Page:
In its early years, Israel made a special effort to promote ties with ‎African countries.

Partly this was an attempt to fulfill its destiny to be “a light ‎unto the nations,” but there was also an ideological angle to it—namely, the desire to help countries that had recently rid ‎themselves of the yoke of colonialism. It was also a strategy to ‎try to forge ties with distant countries in an effort to ‎circumvent the regional siege imposed on Israel.

However, over time, ‎most of those alliances crumbled in the face of Arab pressure.‎

In recent years, opportunities have emerged to change this reality. ‎Israel’s peace treaties with Egypt and Jordan provided the ‎precedent, as did the informal relations Israel has forged with ‎several other Arab countries. Those remain mostly clandestine, but ‎sometimes they are given some public expressions.‎

For example, Saudi Arabia has allowed Air India to fly through its ‎airspace to and from Israel, and there are growing rumors about ‎military cooperation between Israel and Persian Gulf states, ‎bolstered by statements made by various “former officials” in the ‎Gulf that the time has come to improve ties with Israel. ‎

Jerusalem has also been trying to build new bridges to African ‎countries. I remember one discussion in which it was said that investing ‎‎$100 million in Africa would serve Israeli interests better in the long term than an ‎investment in new weapons. ‎

Indeed, with relatively little investment, Israel could provide many African countries with ‎much-needed aid that will advance them economically, socially and ‎militarily—preferably in that order. ‎

Israel has three main interests: diplomatic, economic and ethical.

The diplomatic interest is clear: Israel wants to influence how ‎African countries vote at the United Nations and other international ‎institutions. Africa contains 54 countries, and if they side with ‎Israel in such votes—or even simply refrain from voting against it—Israel’s global standing would change for the better.‎

The economic interest is also clear: Africa is a growing market, and ‎the more ties Israel can forge there, the easier it ‎would be for it to garner business there. Many countries already ‎maintain robust business ties with African nations, but Israel still has ‎several advantages, mostly because it is small and unthreatening, unlike the ‎superpowers that operate intensively on the continent.‎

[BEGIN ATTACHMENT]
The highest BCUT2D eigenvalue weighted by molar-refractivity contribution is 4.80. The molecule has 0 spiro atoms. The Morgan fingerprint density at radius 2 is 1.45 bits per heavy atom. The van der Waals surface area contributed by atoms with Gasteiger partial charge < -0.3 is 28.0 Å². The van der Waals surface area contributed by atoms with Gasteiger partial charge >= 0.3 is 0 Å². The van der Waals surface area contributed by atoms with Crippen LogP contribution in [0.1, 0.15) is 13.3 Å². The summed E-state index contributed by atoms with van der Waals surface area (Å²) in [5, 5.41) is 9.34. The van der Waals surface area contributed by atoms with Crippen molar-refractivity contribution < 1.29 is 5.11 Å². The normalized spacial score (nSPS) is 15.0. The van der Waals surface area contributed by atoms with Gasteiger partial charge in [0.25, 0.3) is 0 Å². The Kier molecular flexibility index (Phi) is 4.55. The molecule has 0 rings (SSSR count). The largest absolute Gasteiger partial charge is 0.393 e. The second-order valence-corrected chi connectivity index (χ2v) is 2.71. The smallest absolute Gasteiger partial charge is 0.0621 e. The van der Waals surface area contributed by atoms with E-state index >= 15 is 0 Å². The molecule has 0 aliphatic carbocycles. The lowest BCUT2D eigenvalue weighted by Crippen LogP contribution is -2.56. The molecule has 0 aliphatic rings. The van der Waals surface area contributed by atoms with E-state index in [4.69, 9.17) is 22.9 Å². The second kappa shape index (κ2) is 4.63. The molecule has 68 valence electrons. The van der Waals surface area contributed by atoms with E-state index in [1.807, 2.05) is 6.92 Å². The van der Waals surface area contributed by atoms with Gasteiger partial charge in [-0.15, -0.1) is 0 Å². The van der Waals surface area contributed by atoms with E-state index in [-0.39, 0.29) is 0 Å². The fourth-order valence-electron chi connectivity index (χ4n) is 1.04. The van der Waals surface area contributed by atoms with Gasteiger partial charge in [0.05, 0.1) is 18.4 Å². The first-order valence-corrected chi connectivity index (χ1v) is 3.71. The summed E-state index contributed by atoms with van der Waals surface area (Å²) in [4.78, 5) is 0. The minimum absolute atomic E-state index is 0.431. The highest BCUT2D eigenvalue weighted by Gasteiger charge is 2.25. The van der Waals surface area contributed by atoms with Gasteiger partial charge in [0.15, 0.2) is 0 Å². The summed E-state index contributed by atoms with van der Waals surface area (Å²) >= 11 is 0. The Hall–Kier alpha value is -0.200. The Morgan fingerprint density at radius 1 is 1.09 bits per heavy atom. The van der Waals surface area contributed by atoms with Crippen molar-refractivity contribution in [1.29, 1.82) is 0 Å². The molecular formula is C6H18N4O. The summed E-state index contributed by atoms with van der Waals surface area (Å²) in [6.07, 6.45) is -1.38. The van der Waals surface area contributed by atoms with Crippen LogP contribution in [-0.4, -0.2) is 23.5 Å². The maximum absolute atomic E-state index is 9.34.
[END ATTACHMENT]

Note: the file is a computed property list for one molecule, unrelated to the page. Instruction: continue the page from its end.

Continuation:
From an ethical standpoint, it is important for Israel to contribute to ‎humanity, especially if it can do so in places and on issues that can ‎advance the average citizen and those at the bottom of the ‎economic ladder.‎

Achieving such results requires bilateral visits by the countries’ ‎leaders. To make this vision practical, the state needs mechanisms ‎versed in the ways aid fund and business ventures can best be ‎utilized, especially since initial investments of this kind involve ‎considerable spending. ‎

In Israel, the Foreign Ministry’s Center for International Cooperation ‎is engaged in providing aid to foreign countries. This department ‎should be bolstered and its efforts should become a priority on the ‎prime minister’s agenda, as this “investment” can and will yield ‎economic and political dividends for Israel in the global arena. ‎

In the wake of Chadian President Idriss Déby’s historic visit to ‎Israel this week and Israeli Prime Minister Benjamin Netanyahu’s recent ‎visits to Africa, one can only hope the momentum achieved in ‎Africa is maintained, and that Israel finds a way to leverage these ‎visits into a wide-ranging economic journey.‎

Maj.-Gen. (Ret.) Yaakov Amidror is a senior fellow at the Jerusalem Institute for Strategic Studies.